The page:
The excavation was conducted by the Lancaster University Archaeological Unit, who soon discovered that the fort had existed for over one hundred years before becoming redundant. It had been remodelled at least three times.
Phase one consisted of a simple Agricolan fort, reckoned to have been constructed as part of the Roman military advancement northwards through Brigante territory around the mid first century.
Phase two saw the basic camp transformed into a fortlet or signal station. During the revamping process the defensive ditches were re-cut.
Phase three took place around the start of the second century, when a larger fort was built on the site of its earlier incarnations. By the middle of the second century, however, it had been abandoned. Some historians have suggested that it was demoted to a simple storage depot in later life.
Following the excavation a number of houses were built on the site, thus buggering up any future investigations, so let’s hope Lancaster University did the best job that they could at the time. Exactly why the cabbage field three hundred yards away couldn’t have made an alternative location for redevelopment is a matter for the authorities to debate.
Whatever…getting back to our coastal road, as we’ve already said it’s highly probable that a Roman highway ran from the western exit of Dowbridge fort, through, or at least close to, Wrea Green, towards St. Anne’s where it turned abruptly north and followed the coastline up through Blackpool.
Which is where, unfortunately, due to restricted space and the fact that we’ve gabbled too much, we’ll have to leave it for this week. In part two of this article we’ll examine some of the evidence that backs up our claims so far, so whatever you do, make sure to bookmark this site and return in seven day’s time.

4 comments:

The Actor said...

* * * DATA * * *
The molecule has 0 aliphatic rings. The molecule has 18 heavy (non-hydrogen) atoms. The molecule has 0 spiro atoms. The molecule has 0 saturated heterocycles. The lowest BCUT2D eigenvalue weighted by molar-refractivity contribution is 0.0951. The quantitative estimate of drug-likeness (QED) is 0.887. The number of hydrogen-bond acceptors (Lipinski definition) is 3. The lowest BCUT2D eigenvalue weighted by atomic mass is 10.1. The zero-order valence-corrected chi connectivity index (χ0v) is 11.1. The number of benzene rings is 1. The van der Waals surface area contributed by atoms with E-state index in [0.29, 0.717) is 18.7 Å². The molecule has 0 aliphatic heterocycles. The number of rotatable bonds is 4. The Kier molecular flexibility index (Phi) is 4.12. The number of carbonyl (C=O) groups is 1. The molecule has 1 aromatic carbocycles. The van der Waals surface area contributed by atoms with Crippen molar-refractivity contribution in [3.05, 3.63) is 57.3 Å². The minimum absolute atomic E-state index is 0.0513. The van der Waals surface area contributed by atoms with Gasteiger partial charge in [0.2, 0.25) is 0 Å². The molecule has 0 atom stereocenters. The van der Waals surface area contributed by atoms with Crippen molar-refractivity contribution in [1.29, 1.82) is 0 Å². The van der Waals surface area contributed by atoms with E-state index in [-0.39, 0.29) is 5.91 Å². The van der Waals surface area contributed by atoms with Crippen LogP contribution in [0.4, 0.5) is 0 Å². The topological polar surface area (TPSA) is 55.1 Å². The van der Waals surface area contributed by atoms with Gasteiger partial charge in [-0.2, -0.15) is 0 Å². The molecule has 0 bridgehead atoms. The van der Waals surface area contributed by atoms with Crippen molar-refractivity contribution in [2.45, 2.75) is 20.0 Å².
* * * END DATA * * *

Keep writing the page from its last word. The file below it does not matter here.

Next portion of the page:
Dowbridge sounds like an important place for the Romans.

One question; Would the Romans know that there was a vast expanse of sea before the next landfall ? Apologies to any Manx or Irish readers.

The lighter side; Wouldn't Blackpool council have put up speeding tax collectors on the Roman road ?

Brian Hughes said...

Martyn,

The Romans certainly knew about the Isle of Man (or Mona as they called it) because it was the 'head office' of the druids...and the Romans didn't exactly see eye to eye with the druids...possibly because they were taller.

Of course, a lot of modern historians place Mona at Anglesey...but Ceaser describes the island as lying exactly halfway between Ireland and Britain...which doesn't really describe Anglesey terribly well, although it perfectly matches the Isle of Man, the name of which even appears to stem from the same source, but still...if southern centric historians want to get things spectacularly wrong and go down in the history books as being burks, let 'em.

And they certainly knew about Ireland...and the Irish Raiders who were a bit of a niggling problem around that time.

As for Blackpool council employing speed tax collectors, I suspect the idea would have been dropped because of the costs involved in buying thousands of tons of stone and an equal number of chisels so they could write out the tickets.

Ann O'Dyne said...

Those stone tickets wouldn't need to be taped to the windscreens to stop them blowing away.


On a blogological dig of my own I found some other Wyrveans!

Brian Hughes said...

Ann...

The link is blue but doesn't appear to actually work. (Pretty much like Sedgwick's blogger board in fact.)